In recent years, some scholars have spoken of a clash of
civilizations between Islam and modern secular (or Judeo-Christian) democratic
values and culture, or between Islamic civilization and the West.
Professor Samuel P. Huntington, in his article “The Clash
of Civilizations” and later in his book of the same name, argues that the root
of global conflict at the turn of the century is neither ideological nor
economic, but primarily cultural.
Huntington singles out Islamic civilization as the most
militant cultural form, and emphasizes the inherent conflict between it and
Western and other civilizations.
Although Huntington’s premise can be brought into question,
as shown by John Esposito (“Political Islam and the West”, JFQ, Spring
2000), the Muslim world today is torn by a deep internal conflict over the
essence and purpose of Islamic society. The outcome of this internal conflict
has dictated, and continues to dictate, the nature of the ties between Muslim
civilization and Western and other civilizations.
Islamic fundamentalism is funneled through dozens of
Islamist organizations that operate throughout the Muslim world. In addition,
there are three states – Iran, Afghanistan, and the Sudan – whose fundamentalist
Islamic regimes provide spiritual and material succor to the radical Islamic
movements. These states work independently and through the radical Islamic
movements to export the Islamic revolution to the entire Muslim world, and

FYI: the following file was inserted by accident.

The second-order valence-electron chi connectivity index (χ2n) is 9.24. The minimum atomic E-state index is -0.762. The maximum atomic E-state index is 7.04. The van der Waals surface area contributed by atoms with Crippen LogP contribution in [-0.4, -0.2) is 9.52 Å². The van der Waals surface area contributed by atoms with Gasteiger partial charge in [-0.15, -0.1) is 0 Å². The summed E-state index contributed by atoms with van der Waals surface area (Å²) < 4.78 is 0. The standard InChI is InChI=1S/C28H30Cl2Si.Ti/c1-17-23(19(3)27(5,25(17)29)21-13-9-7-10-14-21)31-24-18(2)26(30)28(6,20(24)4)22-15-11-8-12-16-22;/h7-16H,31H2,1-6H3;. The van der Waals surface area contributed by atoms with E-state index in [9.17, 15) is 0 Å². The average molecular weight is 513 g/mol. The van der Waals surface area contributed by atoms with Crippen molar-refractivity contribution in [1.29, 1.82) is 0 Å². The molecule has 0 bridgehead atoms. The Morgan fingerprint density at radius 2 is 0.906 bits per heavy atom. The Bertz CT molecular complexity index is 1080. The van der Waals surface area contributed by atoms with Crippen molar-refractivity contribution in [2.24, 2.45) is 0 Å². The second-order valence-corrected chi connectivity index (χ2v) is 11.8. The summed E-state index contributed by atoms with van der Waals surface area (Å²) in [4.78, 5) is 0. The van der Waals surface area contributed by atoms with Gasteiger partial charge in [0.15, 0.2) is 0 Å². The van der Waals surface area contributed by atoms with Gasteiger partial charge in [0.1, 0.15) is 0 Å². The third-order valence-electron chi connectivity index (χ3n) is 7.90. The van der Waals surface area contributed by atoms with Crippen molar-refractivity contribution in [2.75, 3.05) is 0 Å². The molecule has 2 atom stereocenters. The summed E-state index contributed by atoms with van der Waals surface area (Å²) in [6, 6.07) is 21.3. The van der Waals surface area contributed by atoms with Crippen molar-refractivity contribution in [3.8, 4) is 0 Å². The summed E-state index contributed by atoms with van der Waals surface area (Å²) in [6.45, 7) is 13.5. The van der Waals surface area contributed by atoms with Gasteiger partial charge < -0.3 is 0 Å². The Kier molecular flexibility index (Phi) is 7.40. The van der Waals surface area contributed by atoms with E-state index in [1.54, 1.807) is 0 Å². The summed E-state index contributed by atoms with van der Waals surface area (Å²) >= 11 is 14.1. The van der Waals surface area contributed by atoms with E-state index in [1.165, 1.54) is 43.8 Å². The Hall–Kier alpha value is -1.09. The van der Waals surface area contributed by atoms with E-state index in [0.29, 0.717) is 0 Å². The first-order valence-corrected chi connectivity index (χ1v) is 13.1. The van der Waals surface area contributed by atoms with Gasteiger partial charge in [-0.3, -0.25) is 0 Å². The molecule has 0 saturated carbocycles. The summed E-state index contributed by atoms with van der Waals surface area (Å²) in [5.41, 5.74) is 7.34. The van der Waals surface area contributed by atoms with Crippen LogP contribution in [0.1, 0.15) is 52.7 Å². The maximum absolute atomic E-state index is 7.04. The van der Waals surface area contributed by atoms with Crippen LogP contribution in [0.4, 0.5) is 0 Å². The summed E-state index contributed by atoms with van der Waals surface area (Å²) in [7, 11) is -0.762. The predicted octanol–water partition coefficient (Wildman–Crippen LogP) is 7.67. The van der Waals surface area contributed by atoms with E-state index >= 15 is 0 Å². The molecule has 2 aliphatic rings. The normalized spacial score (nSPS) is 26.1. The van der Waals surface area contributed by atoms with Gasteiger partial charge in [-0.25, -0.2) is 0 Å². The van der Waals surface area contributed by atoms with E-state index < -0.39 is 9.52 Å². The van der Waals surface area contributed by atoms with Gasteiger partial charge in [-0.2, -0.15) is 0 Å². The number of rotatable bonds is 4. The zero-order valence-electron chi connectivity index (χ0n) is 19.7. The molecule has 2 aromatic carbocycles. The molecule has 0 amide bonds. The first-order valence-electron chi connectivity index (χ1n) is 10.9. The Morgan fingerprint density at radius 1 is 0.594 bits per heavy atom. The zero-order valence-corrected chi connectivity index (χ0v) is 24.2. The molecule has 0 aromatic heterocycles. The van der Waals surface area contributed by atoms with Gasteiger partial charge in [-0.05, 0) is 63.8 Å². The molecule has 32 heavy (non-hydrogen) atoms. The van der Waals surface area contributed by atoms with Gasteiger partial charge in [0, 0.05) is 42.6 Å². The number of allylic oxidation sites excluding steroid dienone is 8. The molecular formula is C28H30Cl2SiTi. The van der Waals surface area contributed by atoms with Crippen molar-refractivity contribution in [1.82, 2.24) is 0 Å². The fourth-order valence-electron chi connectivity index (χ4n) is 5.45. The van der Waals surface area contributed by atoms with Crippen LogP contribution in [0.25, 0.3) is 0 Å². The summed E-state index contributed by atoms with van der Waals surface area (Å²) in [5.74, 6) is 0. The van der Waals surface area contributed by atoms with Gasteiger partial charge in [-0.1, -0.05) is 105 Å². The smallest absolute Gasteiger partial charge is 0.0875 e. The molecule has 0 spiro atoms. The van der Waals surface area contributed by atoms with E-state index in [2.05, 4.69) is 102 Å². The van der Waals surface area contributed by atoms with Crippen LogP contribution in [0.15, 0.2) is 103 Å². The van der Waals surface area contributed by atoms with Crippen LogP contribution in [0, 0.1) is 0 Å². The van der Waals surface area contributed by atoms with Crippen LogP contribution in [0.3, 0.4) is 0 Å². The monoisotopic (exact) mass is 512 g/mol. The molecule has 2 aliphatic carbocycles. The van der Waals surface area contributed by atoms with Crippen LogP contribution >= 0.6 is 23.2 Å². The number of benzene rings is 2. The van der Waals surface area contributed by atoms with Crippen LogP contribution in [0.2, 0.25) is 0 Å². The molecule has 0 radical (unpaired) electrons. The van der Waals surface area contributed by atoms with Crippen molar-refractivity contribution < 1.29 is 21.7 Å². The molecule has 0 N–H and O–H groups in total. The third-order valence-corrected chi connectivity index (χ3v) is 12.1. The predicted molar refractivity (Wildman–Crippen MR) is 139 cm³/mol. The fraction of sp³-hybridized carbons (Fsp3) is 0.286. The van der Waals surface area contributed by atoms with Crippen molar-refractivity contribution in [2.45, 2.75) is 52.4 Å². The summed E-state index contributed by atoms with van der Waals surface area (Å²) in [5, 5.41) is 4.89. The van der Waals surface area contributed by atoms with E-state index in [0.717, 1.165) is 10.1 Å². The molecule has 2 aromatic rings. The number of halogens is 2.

spearhead the struggle against foreign – particularly Western – civilizations.
In this article we shall be focusing on a recent phenomenon
which clearly exemplifies Huntington’s theory of the “clash of civilizations” –
that of the “Afghan mujahideen” – the spearhead of radical Islam’s struggle
against heretical cultures. Despite their name, the “Afghan terrorists” are not
affiliated with a specific movement or state, but see themselves as the
representatives of Islam’s relentless struggle against secular Muslim regimes
and heretical cultures.
Osama bin Laden is one of the outstanding “products” of the
Afghan war, and his organization “Al-Qa’idah” is one of the main expressions of
the “Afghan” phenomenon. Bin Laden views his struggle as part of the conflict
between Islamic and other civilizations, particularly “the Jewish-Crusader
civilization”, as he calls it.
As a cultural struggle, the world-wide Afghan struggle is
being waged on three fronts: within Muslim countries (to reinstate the rule of
shari`ah law); in countries with Muslim minorities, situated on “fault
lines” with other cultures (the Balkans, the Caucasus, Kashmir, etc.); and,
internationally, in the struggle against Western, particularly US, civilization,
which is perceived by the fundamentalists as the source of all evil, and the
primary threat to Islam.
It looks as if the clash of civilizations as perceived by
Huntington, at one extreme, and Osama bin Laden, at the other, is with us to
stay, at least for the foreseeable future.